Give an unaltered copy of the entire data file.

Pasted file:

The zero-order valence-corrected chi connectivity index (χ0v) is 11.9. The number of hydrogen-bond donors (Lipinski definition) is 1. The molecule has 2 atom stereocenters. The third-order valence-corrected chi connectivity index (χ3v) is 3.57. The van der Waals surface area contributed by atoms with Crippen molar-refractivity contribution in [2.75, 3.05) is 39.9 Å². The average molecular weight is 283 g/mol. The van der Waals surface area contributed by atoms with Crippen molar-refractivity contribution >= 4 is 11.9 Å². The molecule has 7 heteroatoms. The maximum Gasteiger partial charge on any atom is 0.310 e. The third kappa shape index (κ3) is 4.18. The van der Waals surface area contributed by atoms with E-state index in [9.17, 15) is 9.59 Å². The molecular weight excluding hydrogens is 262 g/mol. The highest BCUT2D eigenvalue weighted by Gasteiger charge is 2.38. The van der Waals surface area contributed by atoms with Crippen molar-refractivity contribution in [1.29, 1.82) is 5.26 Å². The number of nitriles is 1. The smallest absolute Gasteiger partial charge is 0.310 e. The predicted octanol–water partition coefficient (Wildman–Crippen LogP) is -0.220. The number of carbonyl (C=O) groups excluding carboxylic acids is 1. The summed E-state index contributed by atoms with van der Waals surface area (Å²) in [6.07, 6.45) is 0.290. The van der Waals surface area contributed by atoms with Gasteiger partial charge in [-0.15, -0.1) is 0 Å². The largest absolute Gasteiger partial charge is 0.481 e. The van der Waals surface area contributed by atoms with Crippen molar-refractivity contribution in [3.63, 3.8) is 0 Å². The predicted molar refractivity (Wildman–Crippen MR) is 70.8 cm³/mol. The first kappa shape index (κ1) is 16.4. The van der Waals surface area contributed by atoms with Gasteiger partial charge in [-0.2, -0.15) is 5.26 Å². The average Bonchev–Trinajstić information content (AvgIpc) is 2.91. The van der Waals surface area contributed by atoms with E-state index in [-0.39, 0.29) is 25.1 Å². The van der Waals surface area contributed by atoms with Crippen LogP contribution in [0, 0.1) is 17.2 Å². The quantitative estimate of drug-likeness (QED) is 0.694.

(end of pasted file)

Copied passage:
The zero-order valence-corrected chi connectivity index (χ0v) is 11.9. The number of hydrogen-bond donors (Lipinski definition) is 1. The molecule has 2 atom stereocenters. The third-order valence-corrected chi connectivity index (χ3v) is 3.57. The van der Waals surface area contributed by atoms with Crippen molar-refractivity contribution in [2.75, 3.05) is 39.9 Å². The average molecular weight is 283 g/mol. The van der Waals surface area contributed by atoms with Crippen molar-refractivity contribution >= 4 is 11.9 Å². The molecule has 7 heteroatoms. The maximum Gasteiger partial charge on any atom is 0.310 e. The third kappa shape index (κ3) is 4.18. The van der Waals surface area contributed by atoms with E-state index in [9.17, 15) is 9.59 Å². The molecular weight excluding hydrogens is 262 g/mol. The highest BCUT2D eigenvalue weighted by Gasteiger charge is 2.38. The van der Waals surface area contributed by atoms with Crippen molar-refractivity contribution in [1.29, 1.82) is 5.26 Å². The number of nitriles is 1. The smallest absolute Gasteiger partial charge is 0.310 e. The predicted octanol–water partition coefficient (Wildman–Crippen LogP) is -0.220. The number of carbonyl (C=O) groups excluding carboxylic acids is 1. The summed E-state index contributed by atoms with van der Waals surface area (Å²) in [6.07, 6.45) is 0.290. The van der Waals surface area contributed by atoms with Gasteiger partial charge in [-0.15, -0.1) is 0 Å². The largest absolute Gasteiger partial charge is 0.481 e. The van der Waals surface area contributed by atoms with Crippen molar-refractivity contribution in [3.63, 3.8) is 0 Å². The predicted molar refractivity (Wildman–Crippen MR) is 70.8 cm³/mol. The first kappa shape index (κ1) is 16.4. The van der Waals surface area contributed by atoms with Gasteiger partial charge in [-0.2, -0.15) is 5.26 Å². The average Bonchev–Trinajstić information content (AvgIpc) is 2.91. The van der Waals surface area contributed by atoms with E-state index in [-0.39, 0.29) is 25.1 Å². The van der Waals surface area contributed by atoms with Crippen LogP contribution in [0, 0.1) is 17.2 Å². The quantitative estimate of drug-likeness (QED) is 0.694.